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ARSCLIST  November 2020

ARSCLIST November 2020

Subject:

Re: Drying Reel-To-Reel Tape in Food Dehydrators?

From:

Tim Gillett <[log in to unmask]>

Reply-To:

Association for Recorded Sound Discussion List <[log in to unmask]>

Date:

Sat, 21 Nov 2020 11:10:07 +1100

Content-Type:

text/plain

Parts/Attachments:

Parts/Attachments

text/plain (314 lines)

Hi Richard, Thanks for your comments. 

My point though was spacing loss or the potential for it. Yesterday
when I applied the small drop of Iso directly to  the tape, to my
ears spacing loss was obvious.  Perhaps the wetted felt pad setup
avoids or greatly reduces that spacing loss.

Cheers Tim.

----- Original Message -----
From: "Association for Recorded Sound Discussion List"
<[log in to unmask]>
To:<[log in to unmask]>
Cc:
Sent:Fri, 20 Nov 2020 11:37:44 -0500
Subject:Re: [ARSCLIST] Drying Reel-To-Reel Tape in Food Dehydrators?

 As you may know, Marie O'Connell provided me an article about her 
 embodiment of the wet playback machine for my tape restoration notes
web 
 page. It is still available here:
 <https://richardhess.com/notes/2006/03/09/wet-playing-of-reel-tapes-with-loss-of-lubricant-a-guest-article-by-marie-oconnell/>

 Things to note: she was wiping on the isopropyl alcohol (IPA) from a 
 felt pad, not placing a drop on the tape, she was using a Studer B67 
 which, I think, makes your use of an A700 a good analogy, as they are

 both similar in transport design, if I remember correctly.

 I have found decamethylcyclopentasiloxane (D5) a useful substitute
for 
 IPA. It dries slower, but also completely. I don't think D5 will wash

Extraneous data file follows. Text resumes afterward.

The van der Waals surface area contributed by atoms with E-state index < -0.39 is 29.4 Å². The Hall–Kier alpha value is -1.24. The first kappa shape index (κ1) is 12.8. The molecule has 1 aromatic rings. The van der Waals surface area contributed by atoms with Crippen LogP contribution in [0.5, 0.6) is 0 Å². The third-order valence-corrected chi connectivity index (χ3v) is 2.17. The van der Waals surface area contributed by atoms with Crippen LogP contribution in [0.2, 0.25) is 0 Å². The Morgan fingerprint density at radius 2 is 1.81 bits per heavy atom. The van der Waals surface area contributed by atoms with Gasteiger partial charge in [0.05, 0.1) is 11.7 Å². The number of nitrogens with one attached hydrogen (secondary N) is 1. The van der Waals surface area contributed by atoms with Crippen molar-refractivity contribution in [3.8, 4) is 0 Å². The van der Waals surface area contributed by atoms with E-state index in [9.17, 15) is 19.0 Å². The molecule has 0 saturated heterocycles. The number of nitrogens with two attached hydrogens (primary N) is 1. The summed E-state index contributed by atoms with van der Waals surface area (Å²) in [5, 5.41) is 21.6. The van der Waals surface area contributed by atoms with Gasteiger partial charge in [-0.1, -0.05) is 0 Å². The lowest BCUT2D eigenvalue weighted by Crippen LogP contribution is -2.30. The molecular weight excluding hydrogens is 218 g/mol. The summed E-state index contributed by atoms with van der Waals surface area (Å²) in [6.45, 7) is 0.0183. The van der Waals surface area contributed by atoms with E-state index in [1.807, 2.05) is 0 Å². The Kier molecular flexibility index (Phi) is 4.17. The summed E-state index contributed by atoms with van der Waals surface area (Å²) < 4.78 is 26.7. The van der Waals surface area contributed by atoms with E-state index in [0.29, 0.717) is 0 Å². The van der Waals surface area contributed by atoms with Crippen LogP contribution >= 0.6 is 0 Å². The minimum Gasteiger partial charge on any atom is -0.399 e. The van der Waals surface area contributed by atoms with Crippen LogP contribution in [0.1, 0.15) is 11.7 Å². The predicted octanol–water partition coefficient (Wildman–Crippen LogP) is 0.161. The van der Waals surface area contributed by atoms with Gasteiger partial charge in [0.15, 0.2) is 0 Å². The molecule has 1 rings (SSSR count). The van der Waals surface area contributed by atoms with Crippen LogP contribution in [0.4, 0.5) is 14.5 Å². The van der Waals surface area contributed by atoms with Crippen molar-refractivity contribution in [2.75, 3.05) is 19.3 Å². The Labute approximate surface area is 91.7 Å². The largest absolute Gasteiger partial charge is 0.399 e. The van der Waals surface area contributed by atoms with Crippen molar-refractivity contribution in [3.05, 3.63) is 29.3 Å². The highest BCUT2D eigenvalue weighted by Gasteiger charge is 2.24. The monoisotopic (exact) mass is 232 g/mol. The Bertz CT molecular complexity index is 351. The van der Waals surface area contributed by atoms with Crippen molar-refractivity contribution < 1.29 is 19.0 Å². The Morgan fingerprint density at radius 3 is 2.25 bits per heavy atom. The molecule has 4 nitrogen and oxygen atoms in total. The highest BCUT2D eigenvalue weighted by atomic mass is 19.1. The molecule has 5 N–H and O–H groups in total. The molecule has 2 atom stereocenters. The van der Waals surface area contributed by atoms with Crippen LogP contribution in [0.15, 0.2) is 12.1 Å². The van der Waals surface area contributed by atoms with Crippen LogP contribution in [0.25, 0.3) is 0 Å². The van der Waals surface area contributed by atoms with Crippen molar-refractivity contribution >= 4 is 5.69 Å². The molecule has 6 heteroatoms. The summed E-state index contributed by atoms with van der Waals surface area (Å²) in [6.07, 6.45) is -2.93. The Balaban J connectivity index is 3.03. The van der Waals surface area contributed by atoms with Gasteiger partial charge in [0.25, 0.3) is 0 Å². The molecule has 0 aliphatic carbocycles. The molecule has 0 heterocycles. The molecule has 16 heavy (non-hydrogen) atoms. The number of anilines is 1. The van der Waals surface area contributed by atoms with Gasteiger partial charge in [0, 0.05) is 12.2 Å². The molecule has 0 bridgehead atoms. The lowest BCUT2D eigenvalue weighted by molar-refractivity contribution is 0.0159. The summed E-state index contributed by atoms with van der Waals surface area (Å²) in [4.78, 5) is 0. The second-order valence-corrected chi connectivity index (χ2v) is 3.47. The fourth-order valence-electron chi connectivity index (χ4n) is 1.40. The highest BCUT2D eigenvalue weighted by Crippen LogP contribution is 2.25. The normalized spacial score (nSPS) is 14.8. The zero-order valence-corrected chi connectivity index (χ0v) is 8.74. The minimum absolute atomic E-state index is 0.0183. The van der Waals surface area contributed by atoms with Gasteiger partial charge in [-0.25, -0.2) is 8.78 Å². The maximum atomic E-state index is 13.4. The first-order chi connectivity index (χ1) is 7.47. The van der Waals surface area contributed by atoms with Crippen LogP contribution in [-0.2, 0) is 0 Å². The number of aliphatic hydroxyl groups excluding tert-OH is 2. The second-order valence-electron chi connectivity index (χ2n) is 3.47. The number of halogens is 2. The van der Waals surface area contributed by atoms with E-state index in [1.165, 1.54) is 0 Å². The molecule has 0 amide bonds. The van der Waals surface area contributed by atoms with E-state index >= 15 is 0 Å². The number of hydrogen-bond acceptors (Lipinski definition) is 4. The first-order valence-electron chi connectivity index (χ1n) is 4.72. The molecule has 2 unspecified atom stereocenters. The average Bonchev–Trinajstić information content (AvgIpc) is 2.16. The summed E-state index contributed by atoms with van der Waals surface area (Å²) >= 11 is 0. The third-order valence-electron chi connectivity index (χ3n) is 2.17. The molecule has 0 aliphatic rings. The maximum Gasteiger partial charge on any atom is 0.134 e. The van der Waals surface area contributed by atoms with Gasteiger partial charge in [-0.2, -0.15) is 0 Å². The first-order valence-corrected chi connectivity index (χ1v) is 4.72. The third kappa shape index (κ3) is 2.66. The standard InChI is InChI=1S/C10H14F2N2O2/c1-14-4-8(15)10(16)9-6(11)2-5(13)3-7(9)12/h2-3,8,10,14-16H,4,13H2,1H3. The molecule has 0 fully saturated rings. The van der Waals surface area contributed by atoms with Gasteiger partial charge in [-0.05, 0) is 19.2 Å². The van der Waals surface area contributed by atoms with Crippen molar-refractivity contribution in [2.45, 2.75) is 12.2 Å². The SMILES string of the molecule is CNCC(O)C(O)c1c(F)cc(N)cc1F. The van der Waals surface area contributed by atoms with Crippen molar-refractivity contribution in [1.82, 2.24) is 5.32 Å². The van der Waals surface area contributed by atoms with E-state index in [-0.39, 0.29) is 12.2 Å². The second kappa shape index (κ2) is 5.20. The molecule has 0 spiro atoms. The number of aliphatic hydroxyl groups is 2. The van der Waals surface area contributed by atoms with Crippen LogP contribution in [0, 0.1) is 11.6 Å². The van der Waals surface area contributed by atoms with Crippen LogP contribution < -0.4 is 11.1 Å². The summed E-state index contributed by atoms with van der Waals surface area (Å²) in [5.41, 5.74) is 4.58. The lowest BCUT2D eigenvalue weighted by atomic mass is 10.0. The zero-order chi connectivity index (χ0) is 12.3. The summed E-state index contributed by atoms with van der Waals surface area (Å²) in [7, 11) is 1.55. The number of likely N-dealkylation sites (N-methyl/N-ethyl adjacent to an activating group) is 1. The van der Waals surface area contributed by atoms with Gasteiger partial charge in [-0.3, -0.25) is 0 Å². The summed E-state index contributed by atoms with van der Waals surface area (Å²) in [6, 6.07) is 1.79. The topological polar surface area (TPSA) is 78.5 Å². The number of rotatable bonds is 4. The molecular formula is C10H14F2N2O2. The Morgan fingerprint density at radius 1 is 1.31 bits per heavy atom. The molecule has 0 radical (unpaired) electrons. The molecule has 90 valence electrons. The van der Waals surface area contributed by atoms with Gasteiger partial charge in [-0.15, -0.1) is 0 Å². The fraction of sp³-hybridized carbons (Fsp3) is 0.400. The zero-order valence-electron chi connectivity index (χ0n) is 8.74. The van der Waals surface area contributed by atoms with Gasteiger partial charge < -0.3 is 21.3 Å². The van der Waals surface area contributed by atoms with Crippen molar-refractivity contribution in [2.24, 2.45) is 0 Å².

out capstan lubricants like IPA. Corey Bailey rightfully questions
D5's 
 long-term effects on tape, which are unknown, but seems to be OK, and

 prefers to use The Last Factory lubricant which has been formally
tested 
 in this regard (I hope I'm stating Corey's concerns properly).

 When I suggested using a syringe to place D5 on the tape, it was not 
 directly. I inject the D5 into the mass of the head of a cotton swab
to 
 keep it moist and then the D5 is wiped onto the surface of the tape.
For 
 reel-to-reel applications, I variously use an envelope moistener or a

 Pellon pad (avoid the fusible kind).

 In the end, it seems as if baking is easier/faster than wet playback,

 and it is an outside-the-studio process, so it can continue in
parallel 
 with other work, but it does not work for all squealing tapes, and,
it 
 appears may exacerbate squealing with some tapes.

 So, for classic sticky shed syndrome, baking, for me, is the default.

 For squealing tapes, baking is not a default option by any means.

 I attempt to maintain a resource suggesting which treatment to use
for